For the six months ending June 30th, 1887, during which period there had been a goods traffic of 8,000 tons over the line, a much larger amount than in the period referred to above, the cost per train-mile was something greater, as follows:--

£ s. d.
Wages 50 18 0
Sundry repairs and alterations, including the cost of changing the winding of four armatures of the dynamos 34 14 3
Oil, grease and waste 10 0 0
Rental of water-power 71 15 0
Dynamo brushes and sundry renewals 12 5 10

£179 13 1

Train mileage, 10,276
Hence cost per train mile, 4.2d.

The above amounts do not include anything for depreciation or for general supervision.

Subjoined are tables showing distribution of the power employed:--

Total water power 30.4 20.63 13.9
Total electrical power developed by generator 18.1 10.86 4.71
Net power of motor 12.6 7.82 3.62
Loss in generator 1.68 0.88 0.40
Loss in line resistance 1.82 0.65 0.14
Loss in leakage 0.71 0.52 0.39
Loss in motor 2.07 0.90 0.165
Sum of electrical losses 6.31 2.95 1.10


First journey. Second journey. Third journey.
Gross load Tns. Cts. Qrs.
28 12 3
Tns. Cts. Qrs.
21 18 0
Tns. Cts. Qrs.
8 16 0
Mean speed in miles per hour 5.7 7.2 11.3
Total energy of water in foot lbs. 60,291,000 40,860,600 27,522,000
Total electrical energy developed by generator in foot lbs. 35,871,000 21,516,000 9,332,400
Net mechanical energy developed by motor in foot lbs. 24,928,200 15,493,500 7,170,900
Sum of electrical losses in foot lbs. 12,493,800 5,841,000 2,174,700
Loss in generator in foot lbs. 3,343,000 1,735,800 801,900
Loss in leakage in foot lbs. 1,420,300 1,029,600 775,500
Loss in resistance of line of foot lbs. 3,613,500 1,296,900 287,100
Loss in motor in foot lbs. 4,098,600 1,791,900 326,700
Total work done against gravity 11,867,400 7,356,800 2,858,300
Total work done against friction 13,060,800 8,136,700 4,312,600
Mean tractive effort exclusive of gravity in lbs. per ton 28.9 27.4 37.1


First journey. Second journey. Third journey.
Of the water power. Of total power of generator. Of the water power. Of total power of generator. Of the water power. Of total power of generator.
Water power 100.0 -- 100.0 -- 100.0 --
Generator power 59.5 100.0 52.6 100.0 33.9 100.0
Net motor power 41.3 69.4 37.9 72.0 26.1 76.8
Loss in generator 5.5 9.3 4.2 8.0 2.9 8.6
Loss in leakage 2.3 3.9 2.5 4.8 2.8 8.3
Loss in line resistance 6.0 10.6 3.2 6.0 1.0 3.1
Loss in motor 6.8 11.4 4.4 8.3 1.2 3.5
Loss in motor 6.8 11.4 4.4 8.3 1.2 3.5

The line has been regularly worked since October, 1885. The following table shows the traffic on the line in successive years:--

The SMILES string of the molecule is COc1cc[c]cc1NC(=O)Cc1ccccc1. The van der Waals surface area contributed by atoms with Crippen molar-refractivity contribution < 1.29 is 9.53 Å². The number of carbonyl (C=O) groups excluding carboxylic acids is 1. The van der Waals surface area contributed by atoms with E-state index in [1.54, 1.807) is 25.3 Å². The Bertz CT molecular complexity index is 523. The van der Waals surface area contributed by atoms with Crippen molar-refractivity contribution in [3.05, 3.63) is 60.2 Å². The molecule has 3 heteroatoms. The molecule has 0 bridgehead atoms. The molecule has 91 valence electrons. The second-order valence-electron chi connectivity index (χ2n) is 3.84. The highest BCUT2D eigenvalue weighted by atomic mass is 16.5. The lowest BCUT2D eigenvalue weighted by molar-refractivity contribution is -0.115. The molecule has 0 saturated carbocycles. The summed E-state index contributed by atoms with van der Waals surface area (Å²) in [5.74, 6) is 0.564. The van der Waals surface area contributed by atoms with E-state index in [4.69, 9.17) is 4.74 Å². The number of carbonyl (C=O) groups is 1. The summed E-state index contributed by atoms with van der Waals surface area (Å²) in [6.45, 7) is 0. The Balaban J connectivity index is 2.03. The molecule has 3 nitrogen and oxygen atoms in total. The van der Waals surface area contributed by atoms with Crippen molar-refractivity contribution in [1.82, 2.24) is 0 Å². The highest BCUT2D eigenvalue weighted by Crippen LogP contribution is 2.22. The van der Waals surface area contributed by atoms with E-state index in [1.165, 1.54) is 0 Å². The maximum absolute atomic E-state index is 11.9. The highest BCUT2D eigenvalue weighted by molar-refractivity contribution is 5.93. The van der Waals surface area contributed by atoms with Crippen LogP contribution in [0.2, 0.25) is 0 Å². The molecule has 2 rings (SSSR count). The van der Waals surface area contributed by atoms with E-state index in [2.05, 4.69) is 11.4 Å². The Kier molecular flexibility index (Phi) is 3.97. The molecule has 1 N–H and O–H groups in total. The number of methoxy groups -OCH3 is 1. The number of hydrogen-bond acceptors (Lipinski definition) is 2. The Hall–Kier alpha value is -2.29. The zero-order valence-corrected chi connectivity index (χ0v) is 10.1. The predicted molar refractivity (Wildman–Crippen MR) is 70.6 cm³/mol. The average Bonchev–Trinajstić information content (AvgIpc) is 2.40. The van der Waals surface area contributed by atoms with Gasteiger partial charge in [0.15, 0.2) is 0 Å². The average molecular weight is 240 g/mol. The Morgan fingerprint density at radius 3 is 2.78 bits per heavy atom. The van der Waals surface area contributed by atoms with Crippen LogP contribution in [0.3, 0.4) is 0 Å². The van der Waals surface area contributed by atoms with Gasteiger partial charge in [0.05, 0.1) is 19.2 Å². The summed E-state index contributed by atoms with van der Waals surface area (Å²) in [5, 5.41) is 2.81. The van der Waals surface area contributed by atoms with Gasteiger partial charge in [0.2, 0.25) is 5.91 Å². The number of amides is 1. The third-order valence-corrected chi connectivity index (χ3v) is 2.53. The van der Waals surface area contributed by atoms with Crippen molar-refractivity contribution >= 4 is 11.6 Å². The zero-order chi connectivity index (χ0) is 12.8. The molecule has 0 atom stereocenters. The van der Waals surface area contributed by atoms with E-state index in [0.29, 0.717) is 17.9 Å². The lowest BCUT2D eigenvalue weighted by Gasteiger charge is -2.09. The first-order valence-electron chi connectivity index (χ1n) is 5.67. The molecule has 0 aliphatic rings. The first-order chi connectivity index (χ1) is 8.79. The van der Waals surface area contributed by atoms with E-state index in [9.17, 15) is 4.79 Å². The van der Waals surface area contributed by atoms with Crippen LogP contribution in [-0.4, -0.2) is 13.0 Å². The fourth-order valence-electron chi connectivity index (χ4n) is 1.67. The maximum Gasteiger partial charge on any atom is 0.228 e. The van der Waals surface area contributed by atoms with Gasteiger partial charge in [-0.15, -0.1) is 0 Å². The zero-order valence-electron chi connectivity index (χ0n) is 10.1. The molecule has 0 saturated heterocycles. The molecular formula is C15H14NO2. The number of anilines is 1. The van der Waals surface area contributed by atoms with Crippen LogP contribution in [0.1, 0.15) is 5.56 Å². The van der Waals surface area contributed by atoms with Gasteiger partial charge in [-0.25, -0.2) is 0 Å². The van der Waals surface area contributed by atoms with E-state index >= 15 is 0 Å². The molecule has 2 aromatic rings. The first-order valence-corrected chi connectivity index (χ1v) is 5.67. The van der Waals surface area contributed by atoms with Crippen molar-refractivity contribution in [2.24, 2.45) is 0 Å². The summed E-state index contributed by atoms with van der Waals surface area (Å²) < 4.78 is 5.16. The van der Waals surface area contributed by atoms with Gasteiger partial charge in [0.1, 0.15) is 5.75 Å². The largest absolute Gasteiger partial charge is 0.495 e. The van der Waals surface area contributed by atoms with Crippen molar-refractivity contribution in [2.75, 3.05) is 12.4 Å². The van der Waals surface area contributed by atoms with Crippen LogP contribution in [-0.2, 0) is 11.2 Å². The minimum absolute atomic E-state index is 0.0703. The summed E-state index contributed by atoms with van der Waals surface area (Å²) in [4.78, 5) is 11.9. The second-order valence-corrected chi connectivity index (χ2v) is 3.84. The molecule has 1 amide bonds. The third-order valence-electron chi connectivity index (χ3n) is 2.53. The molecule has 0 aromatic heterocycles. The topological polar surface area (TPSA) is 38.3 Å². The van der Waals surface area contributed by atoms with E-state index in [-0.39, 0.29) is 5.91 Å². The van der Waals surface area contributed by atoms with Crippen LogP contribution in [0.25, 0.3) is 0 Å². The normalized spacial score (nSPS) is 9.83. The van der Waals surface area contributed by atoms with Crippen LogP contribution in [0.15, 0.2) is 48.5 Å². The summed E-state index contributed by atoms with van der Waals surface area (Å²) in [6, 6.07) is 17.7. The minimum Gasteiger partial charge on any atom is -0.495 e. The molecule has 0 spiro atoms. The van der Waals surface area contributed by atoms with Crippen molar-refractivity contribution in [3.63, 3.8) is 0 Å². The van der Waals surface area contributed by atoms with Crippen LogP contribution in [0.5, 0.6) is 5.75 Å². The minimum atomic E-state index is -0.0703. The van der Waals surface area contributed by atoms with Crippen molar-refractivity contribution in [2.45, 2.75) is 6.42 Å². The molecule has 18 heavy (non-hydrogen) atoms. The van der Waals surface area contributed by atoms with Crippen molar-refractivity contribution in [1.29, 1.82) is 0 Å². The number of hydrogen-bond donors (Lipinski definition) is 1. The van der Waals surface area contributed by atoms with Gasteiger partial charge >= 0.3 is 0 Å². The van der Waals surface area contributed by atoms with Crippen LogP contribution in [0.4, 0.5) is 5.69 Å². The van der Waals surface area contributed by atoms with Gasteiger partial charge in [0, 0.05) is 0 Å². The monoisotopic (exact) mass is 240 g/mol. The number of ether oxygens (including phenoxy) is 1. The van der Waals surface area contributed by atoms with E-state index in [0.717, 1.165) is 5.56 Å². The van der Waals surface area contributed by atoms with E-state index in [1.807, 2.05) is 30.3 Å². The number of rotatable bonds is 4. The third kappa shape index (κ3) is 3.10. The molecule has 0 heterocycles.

Tonnage. Mileage. Passengers.
1886 12,238 19,872 97,636
1887 13,464 19,212 81,275
1888 14,928 20,376 85,450
1889 17,055 20,424 85,978
1890 16,173 20,478 92,447
1891 15,852 21,468 94,165
Total 89,710 121,830 536,951

The cost of haulage for the year 1891 was as follows:--

£ s. d.
Wages (drivers, guards, and dynamo engineer) 123 12 6
Maintenance and repairs of electrical machinery--materials 60 6 4
Maintenance and repairs of electrical machinery--wages 23 18 9
Oil, grease, and waste 9 6 2
Water rent 128 11 0

£345 14 9

Train mileage, 23,468
Hence cost per train mile, 3.94d.

Authors footnote: The material for the notice of this undertaking has been derived from Dr. Edward Hopkinson;s paper on "Electrical Tramways," in the Minutes of the Proceedings of the Institution of Civil Engineers, vol. xci., 1887--88.

!? Road-and-rail Wagons with Flangeless Wheels

Fig 272

Wagons used on the line can be adapted for use on the ordinary public road, so obviating transhipment, loading goods at the wharves, drawing them to the line by horses, and delivering them at any part of the mill premises. This system was originally suggested, in 1880, by Mr. Alfred Holt, and was worked out by Mr. Henry Barcroft for the Bessbrook and Newry Tramway. The wheels of the wagons, Figs. 272 and 273, are without flanges, with tyres 2¾ inches wide, for running on common roads. The tram rails are of steel, 41¼ lbs. per yard, and outside these second rails, 23¾ lbs. per yard, are laid at a level 7/8 inch below that of the way, on which the plain wheels run, the ordinary rails forming the inside guard. The wheels are loose on the axles, and these work loose on journals. The wagon is supported on a fore carriage with a central coupling, which engages in a jaw in the fore carriage, to guide it when not pinned. Shafts are attached to the fore carriage when the wagon is to be used on ordinary roads. The wagon weighs, without the shafts, 23¼ cwt., and is constructed to carry 2 tons.

Fig 273 2002.07.21